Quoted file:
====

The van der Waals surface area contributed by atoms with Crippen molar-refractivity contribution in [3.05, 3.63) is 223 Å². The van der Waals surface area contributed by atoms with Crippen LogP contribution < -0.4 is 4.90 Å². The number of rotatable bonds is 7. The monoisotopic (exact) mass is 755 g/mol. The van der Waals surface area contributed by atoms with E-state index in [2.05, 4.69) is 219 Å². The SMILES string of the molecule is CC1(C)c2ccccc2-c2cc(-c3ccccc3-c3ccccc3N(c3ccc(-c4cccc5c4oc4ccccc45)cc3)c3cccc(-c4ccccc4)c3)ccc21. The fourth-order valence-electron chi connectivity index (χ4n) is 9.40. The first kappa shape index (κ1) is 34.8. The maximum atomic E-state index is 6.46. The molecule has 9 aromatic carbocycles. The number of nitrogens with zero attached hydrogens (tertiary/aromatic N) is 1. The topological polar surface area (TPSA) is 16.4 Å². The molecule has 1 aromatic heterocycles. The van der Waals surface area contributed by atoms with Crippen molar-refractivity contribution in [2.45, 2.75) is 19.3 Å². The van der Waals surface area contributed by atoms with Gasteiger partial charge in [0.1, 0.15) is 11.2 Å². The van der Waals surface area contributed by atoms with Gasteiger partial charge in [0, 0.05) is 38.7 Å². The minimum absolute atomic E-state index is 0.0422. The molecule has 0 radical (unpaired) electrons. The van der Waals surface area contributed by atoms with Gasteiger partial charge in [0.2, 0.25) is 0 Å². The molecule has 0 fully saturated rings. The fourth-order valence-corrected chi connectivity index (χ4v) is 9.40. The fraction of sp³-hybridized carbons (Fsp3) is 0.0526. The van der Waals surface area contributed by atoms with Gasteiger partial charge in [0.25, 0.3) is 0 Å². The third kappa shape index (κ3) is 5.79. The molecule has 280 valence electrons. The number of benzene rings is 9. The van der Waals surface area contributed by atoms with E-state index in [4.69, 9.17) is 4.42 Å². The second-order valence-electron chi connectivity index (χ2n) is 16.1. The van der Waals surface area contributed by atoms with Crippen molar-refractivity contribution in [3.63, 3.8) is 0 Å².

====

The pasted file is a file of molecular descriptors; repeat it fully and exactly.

The van der Waals surface area contributed by atoms with Crippen molar-refractivity contribution in [3.05, 3.63) is 223 Å². The van der Waals surface area contributed by atoms with Crippen LogP contribution < -0.4 is 4.90 Å². The number of rotatable bonds is 7. The monoisotopic (exact) mass is 755 g/mol. The van der Waals surface area contributed by atoms with E-state index in [2.05, 4.69) is 219 Å². The SMILES string of the molecule is CC1(C)c2ccccc2-c2cc(-c3ccccc3-c3ccccc3N(c3ccc(-c4cccc5c4oc4ccccc45)cc3)c3cccc(-c4ccccc4)c3)ccc21. The fourth-order valence-electron chi connectivity index (χ4n) is 9.40. The first kappa shape index (κ1) is 34.8. The maximum atomic E-state index is 6.46. The molecule has 9 aromatic carbocycles. The number of nitrogens with zero attached hydrogens (tertiary/aromatic N) is 1. The topological polar surface area (TPSA) is 16.4 Å². The molecule has 1 aromatic heterocycles. The van der Waals surface area contributed by atoms with Crippen molar-refractivity contribution in [2.45, 2.75) is 19.3 Å². The van der Waals surface area contributed by atoms with Gasteiger partial charge in [0.1, 0.15) is 11.2 Å². The van der Waals surface area contributed by atoms with Gasteiger partial charge in [0, 0.05) is 38.7 Å². The minimum absolute atomic E-state index is 0.0422. The molecule has 0 radical (unpaired) electrons. The van der Waals surface area contributed by atoms with Gasteiger partial charge in [0.2, 0.25) is 0 Å². The molecule has 0 fully saturated rings. The fourth-order valence-corrected chi connectivity index (χ4v) is 9.40. The fraction of sp³-hybridized carbons (Fsp3) is 0.0526. The van der Waals surface area contributed by atoms with Gasteiger partial charge in [0.25, 0.3) is 0 Å². The third kappa shape index (κ3) is 5.79. The molecule has 280 valence electrons. The number of benzene rings is 9. The van der Waals surface area contributed by atoms with E-state index in [4.69, 9.17) is 4.42 Å². The second-order valence-electron chi connectivity index (χ2n) is 16.1. The van der Waals surface area contributed by atoms with Crippen molar-refractivity contribution in [3.63, 3.8) is 0 Å².